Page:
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East Carolina University student dancers prepare for their performance during a dress rehearsal for Dance 2015, which opens at ECU Jan. 29. More than 100 students and at least a dozen faculty members have pooled their talents in dance, choreography, production and design to present the annual show. (Photos by Cliff Hollis)


VARIETY ON STAGE
Dance 2015 features ballet to hip-hop in annual production

Jan. 29, 2015

By Crystal Baity
ECU News Services


East Carolina University sophomore Katherine Corbett may be best known for her ballet and tap skills, but she also can sew.

Corbett has been helping make tutus for Dance 2015, the Department of Theatre and Dance’s annual production presented by the ECU/Loessin Playhouse beginning Jan. 29 in McGinnis Theatre.

The show will be held at 8 p.m. nightly through Feb. 3. The only matinee performance has already sold out.
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ECU dancer Katherine Corbett, center, enjoyed applying her skills both in dance and in costume design toward the Dance 2015 performance.


“You get to see all different styles of dance,” Corbett said. “It’s really interesting because each piece is so different from the others. If you don’t like one piece, you’ll like something else because the styles are so different.”

Corbett considered majoring in dance and costume design, but ultimately chose dance performance. To maintain her design interest, she began volunteering in the costume shop with supervisor Dorothy Austin and designer and faculty member Cybele Moon.

“They give me assignments and guidance on how to build things,” Corbett said. Creating bodices with stiff boning and working with delicate material has been a challenge. “A lot goes into tutus,” she said.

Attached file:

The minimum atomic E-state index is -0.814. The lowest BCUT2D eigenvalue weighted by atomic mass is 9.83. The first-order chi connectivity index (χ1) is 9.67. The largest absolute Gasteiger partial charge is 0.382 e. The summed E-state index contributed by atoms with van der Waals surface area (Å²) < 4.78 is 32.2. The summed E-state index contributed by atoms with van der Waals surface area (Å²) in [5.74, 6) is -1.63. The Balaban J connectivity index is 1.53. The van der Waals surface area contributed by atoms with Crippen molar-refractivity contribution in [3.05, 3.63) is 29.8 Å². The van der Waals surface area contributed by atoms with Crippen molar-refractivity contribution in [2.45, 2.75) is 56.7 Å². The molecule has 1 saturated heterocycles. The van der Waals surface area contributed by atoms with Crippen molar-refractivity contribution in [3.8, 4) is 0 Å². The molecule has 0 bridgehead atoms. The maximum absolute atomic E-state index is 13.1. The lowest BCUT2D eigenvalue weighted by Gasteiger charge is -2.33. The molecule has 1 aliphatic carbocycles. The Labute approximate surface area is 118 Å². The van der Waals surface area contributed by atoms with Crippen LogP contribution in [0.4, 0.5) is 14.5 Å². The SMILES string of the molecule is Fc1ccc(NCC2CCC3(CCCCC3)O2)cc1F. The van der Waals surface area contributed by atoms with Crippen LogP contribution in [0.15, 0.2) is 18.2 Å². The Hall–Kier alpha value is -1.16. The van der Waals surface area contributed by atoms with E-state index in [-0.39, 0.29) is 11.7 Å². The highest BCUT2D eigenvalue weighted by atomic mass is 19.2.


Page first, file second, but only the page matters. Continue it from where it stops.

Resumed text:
An understudy last year, Corbett said that experience helped introduce her to the choreographers and prepare her for this year’s production.

Corbett will appear in the opening scene as part of a trio of ballerinas performing an excerpt of the classic “Swan Lake” set by ECU faculty member Galina Panova.

Corbett also will be featured in a fun, theatrical tap piece, “Chance of Rain,” choreographed by ECU faculty member Dirk Lumbard.

Not being forced to pick one type of dance over another drew Corbett to ECU’s all-around program in modern, jazz and ballet. “A lot of colleges make you choose, but here, you do everything,” she said. “Another reason I was interested in ECU is there are so many opportunities to perform, and perform in different settings.”

Last fall, the school added a second main stage performance, giving students another opportunity, which speaks to the growth of the program. Another is the expected 2016 opening of a $4 million dance building in renovated space one block west of the corner of 10th and Evans streets.
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The Dance 2015 show promises a wide variety of performance styles designed to please the audience.

Patricia “Patti” Weeks has taught modern dance at ECU for 35 years and has helped choreograph parts of ECU’s annual main stage dance performance since its start.

“There is always variety in the show, but I feel this one has one of the broadest ranges of topics, approaches, ideas and music,” Weeks said. “You’ll see a wide range of performance qualities, really strong athletic dance to subtle character interactions.”

One of six ECU faculty choreographers, Weeks created “Hearts are Young,” an original modern piece about falling in love featuring seven dancers. “It’s about the potential of fresh young love,” she said. “The concept is they want to commit but can’t.”

Creating a story for an audience without words is an interesting process, one that ultimately gives the viewer freedom to interpret, she said.

“We don’t have a script, which is wonderful,” Weeks said. “We don’t expect the audience to understand every movement but maybe it’s just making a connection with the beauty of the movement or making them think about their lives in a different way.”

Dance 2015 also will feature work by guest artists including hip-hop choreographer Joe-Joe “Grooves” Smith and Roni Koresh, artistic director of the Koresh Dance Company, in conjunction with the S. Rudolph Alexander Performing Arts Series.

More than 100 ECU students and at least a dozen faculty members are involved in the production, many working behind the scenes.

Tickets are $15 for the general public and $12 for ECU students/youth and are available at the McGinnis Theatre Box Office. For more information, call 252-328-6829 or go to
www.ECUARTS.com.

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